Thursday, May 26, 2011
國際貨幣基金組織 / International Monetary Fund IMF
Given that China is an emerging global economic power, what is PRC's view on the vacant Managing Director position of the International Monetary Fund (IMF)?
To answer that question, I am posting below an article from AFP and a statement from China's Foreign Ministry.
IMF succession: China urges 'democratic' process
AFP May 26, 2011
BEIJING (AFP) — China said Thursday it hoped the choice of a new International Monetary Fund chief would be made based on "democratic consultation", as the battle to succeed Dominique Strauss-Kahn heats up.
China's foreign ministry said in a written statement faxed to AFP that it had "noted" the nomination of candidates for the post of IMF managing director, after the resignation of Strauss-Kahn, who is facing sexual assault charges, which he denies.
The statement did not comment directly on the candidacy of French finance minister Christine Lagarde, who officially launched her bid on Wednesday. A French government spokesman said Tuesday that Beijing would support her.
The Chinese foreign ministry reiterated that the decision should be based on "openness, transparency and merit, and better represent emerging markets and better reflect changes in the world economic structure".
"China has noted that relevant countries have nominated some candidates for the position of IMF managing director," the ministry said.
"China hopes that all parties would come to a decision through democratic consultation based on the above-mentioned principle."
On Tuesday, France's chief government spokesman Francois Baroin said China was "favourable to the candidacy of Christine Lagarde".
China's backing would give a significant boost to Lagarde's bid, which has been opposed by some emerging nations in protest at the tradition of a European always heading the global emergency lender.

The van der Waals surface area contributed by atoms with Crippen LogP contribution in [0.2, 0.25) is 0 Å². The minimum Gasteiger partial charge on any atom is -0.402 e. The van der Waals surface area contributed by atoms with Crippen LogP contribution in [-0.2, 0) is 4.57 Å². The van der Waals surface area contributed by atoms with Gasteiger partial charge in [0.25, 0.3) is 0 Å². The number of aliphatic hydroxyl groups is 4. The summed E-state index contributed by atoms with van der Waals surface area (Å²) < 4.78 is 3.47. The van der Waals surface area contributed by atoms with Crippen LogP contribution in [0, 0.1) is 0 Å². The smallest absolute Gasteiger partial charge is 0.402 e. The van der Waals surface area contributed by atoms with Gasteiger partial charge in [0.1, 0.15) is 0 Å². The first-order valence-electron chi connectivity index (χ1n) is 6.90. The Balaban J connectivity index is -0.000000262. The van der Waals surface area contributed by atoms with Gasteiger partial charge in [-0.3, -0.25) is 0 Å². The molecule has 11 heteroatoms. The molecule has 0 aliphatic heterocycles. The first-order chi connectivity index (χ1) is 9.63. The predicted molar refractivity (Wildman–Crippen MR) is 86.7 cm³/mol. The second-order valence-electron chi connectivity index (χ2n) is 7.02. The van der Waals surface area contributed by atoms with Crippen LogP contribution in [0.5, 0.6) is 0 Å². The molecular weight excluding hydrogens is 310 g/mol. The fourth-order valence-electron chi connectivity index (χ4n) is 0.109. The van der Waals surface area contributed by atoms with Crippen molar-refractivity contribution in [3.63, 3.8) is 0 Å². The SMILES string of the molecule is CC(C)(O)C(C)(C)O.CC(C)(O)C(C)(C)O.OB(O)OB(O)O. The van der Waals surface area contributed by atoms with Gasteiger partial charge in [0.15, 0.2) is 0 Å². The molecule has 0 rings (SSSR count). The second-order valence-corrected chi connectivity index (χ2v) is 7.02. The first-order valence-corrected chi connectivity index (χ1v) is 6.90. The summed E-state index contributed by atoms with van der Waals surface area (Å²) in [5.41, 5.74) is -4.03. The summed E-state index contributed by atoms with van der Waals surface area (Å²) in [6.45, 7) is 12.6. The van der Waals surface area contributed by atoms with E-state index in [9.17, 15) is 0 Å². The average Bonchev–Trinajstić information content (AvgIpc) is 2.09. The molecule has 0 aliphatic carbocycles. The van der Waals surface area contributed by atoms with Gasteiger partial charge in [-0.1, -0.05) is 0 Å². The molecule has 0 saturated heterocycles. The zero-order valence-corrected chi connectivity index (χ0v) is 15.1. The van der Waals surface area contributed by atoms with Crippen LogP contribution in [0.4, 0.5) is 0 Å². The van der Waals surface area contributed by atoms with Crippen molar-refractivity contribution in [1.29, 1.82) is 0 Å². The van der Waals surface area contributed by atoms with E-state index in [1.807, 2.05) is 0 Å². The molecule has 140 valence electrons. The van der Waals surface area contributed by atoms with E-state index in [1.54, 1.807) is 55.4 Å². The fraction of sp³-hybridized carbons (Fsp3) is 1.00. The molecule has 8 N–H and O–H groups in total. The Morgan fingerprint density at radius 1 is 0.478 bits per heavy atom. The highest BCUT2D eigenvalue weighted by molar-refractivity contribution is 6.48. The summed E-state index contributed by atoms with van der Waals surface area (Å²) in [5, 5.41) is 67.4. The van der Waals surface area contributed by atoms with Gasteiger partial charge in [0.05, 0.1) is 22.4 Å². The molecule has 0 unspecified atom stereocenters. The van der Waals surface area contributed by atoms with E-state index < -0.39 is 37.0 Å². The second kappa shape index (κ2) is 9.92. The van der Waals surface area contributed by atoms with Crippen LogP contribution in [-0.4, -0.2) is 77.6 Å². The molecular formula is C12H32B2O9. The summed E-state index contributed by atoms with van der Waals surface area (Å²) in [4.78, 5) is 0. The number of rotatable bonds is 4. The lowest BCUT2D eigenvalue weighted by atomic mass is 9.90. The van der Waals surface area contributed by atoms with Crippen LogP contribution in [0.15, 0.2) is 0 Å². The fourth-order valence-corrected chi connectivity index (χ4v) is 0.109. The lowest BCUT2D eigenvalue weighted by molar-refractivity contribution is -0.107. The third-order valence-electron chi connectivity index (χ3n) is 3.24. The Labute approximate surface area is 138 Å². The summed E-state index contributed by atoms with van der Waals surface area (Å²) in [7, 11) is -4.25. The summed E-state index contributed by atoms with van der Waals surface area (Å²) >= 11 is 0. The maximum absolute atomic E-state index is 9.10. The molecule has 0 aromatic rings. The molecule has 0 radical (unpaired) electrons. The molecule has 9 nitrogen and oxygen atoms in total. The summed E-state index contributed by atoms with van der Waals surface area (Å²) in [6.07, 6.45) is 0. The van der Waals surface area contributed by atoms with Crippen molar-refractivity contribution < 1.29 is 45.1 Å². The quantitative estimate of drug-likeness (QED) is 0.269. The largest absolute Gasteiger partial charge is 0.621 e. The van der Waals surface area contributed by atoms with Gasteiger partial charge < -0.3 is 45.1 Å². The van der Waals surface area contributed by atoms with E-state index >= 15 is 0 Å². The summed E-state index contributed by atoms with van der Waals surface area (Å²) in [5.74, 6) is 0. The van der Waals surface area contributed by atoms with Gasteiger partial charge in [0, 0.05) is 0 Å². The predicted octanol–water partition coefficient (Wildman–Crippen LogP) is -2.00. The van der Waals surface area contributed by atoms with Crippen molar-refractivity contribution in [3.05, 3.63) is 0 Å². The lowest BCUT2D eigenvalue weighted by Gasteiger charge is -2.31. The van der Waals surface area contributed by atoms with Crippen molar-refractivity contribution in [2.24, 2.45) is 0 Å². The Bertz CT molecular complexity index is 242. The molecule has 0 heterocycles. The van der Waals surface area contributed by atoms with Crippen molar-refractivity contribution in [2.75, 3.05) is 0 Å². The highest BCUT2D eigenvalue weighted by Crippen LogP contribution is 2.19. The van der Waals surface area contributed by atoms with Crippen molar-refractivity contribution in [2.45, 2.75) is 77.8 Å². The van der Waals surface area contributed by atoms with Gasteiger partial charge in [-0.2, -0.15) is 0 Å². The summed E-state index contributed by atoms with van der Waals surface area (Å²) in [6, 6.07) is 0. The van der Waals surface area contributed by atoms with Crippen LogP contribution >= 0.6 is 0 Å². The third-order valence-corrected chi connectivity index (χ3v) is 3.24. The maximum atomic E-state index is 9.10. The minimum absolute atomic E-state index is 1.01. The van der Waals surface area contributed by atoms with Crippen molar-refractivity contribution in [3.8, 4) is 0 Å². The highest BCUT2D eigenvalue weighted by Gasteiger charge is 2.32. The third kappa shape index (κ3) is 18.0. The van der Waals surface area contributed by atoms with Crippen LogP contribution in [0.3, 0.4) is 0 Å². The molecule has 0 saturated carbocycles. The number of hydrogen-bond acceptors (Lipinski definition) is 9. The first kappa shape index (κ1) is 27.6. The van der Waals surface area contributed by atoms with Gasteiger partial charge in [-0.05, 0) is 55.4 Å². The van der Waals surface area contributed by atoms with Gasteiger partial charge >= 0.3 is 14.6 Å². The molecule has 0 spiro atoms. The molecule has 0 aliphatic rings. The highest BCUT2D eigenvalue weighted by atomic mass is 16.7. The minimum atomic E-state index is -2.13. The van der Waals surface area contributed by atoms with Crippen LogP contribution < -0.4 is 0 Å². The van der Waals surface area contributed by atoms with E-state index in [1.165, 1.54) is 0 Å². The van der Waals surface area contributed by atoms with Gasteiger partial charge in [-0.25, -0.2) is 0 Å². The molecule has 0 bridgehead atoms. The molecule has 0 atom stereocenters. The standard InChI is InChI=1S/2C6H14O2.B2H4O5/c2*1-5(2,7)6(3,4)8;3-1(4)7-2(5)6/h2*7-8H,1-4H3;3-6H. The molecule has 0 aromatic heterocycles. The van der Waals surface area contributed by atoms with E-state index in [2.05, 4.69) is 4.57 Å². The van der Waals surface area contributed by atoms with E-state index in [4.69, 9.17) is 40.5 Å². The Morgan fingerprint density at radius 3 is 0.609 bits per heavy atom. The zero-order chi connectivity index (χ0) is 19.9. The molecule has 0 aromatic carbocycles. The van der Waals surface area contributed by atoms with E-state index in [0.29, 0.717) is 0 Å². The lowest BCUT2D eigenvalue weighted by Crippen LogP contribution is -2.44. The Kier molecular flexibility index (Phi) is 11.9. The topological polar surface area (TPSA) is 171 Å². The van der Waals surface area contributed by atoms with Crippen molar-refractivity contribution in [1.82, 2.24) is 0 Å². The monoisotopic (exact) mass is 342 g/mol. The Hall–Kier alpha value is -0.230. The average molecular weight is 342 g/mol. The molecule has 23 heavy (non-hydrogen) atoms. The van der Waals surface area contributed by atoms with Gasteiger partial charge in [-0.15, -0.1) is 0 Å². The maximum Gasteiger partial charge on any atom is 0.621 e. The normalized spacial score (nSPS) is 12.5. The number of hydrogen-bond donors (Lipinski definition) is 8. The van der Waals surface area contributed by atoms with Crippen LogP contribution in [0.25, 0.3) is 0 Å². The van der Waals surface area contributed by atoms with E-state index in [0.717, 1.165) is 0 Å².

But the IMF directors from Brazil, Russia, India, China and South Africa -- the so-called BRICS emerging economies -- on Tuesday slammed Europe's push to lock up the IMF's top job, calling its stranglehold "obsolete".
The IMF has said it would like to make a choice by the end of June, based on consensus among the 24 executive board directors, or possibly by a vote.
China's Foreign Ministry Spokesperson Jiang Yu's Regular Press Conference on May 24, 2011
Q: The French Government said that China expressed support for French Finance Minister Lagarde as a candidate for IMF chief. Would you please confirm?
A: Head of the competent authority of China responded to the issue of candidacy for IMF chief last week. Please refer your specific follow-up questions to the competent authority.
Related links: An earlier article from The Times of India
Say no to backroom deals
May 26, 2011, 12.00am IST
Following Dominique Strauss-Kahn's exit, it's a race for IMF's top job. While Christine Lagarde's jumped into the ring, India and other developing nations are seeking to build consensus on an emerging market candidate. Disturbingly, Lagarde's appointment is being pitched as an eventual fait accompli. India's representative at IMF Arvind Virmani has been quoted as saying the post-filling process is being rushed even as emerging economies are exploring a possible coordinated stand. Surely, in a changed world order, economic powerhouses like India and China don't need to accept done deals on the leadership of global financial institutions.
Developed nations publicly say global decision-making must be democratised to reflect 21st century realities. Will they put their money where their mouth is? In 2009, G20 pledged "an open, transparent and merit-based selection process" to choose IMF and World Bank heads. With reason. For over 60 years, Europe's monopolised IMF's stewardship while the US sits entrenched atop the bank. This cosy arrangement was fine when the West's clout was unchallenged. That's no longer the case. More so, in the post-Lehman world where emerging economies have helped the West beat recession's blues by driving growth, providing markets and offering investment havens.
A stakeholder in the status quo, Germany argues IMF's top job must go to a European qualified to handle Eurozone's crisis. That is to assume non-Europeans - irrespective of expertise and competence - can't assess and tackle global challenges. By the same insular logic, developing nations can reject western prescriptions on domestic issues. Is nationality or race to power global economic management? BRICS has rightly criticised nationality-based leadership as eroding IMF's legitimacy. Emerging economies must now put up a meritorious candidate even if the battle is lost in the final bout. It'll serve as strong protest against bullying and opacity in global decision-making.
"....國際貨幣基金組織（International Monetary Fund，IMF）於1945年12月27日成立，為世界兩大金融機構之一，職責是監察貨幣匯率和各國貿易情況、提供技術和資金協助，確保全球金融制度運作正常；其總部設在華盛頓。..."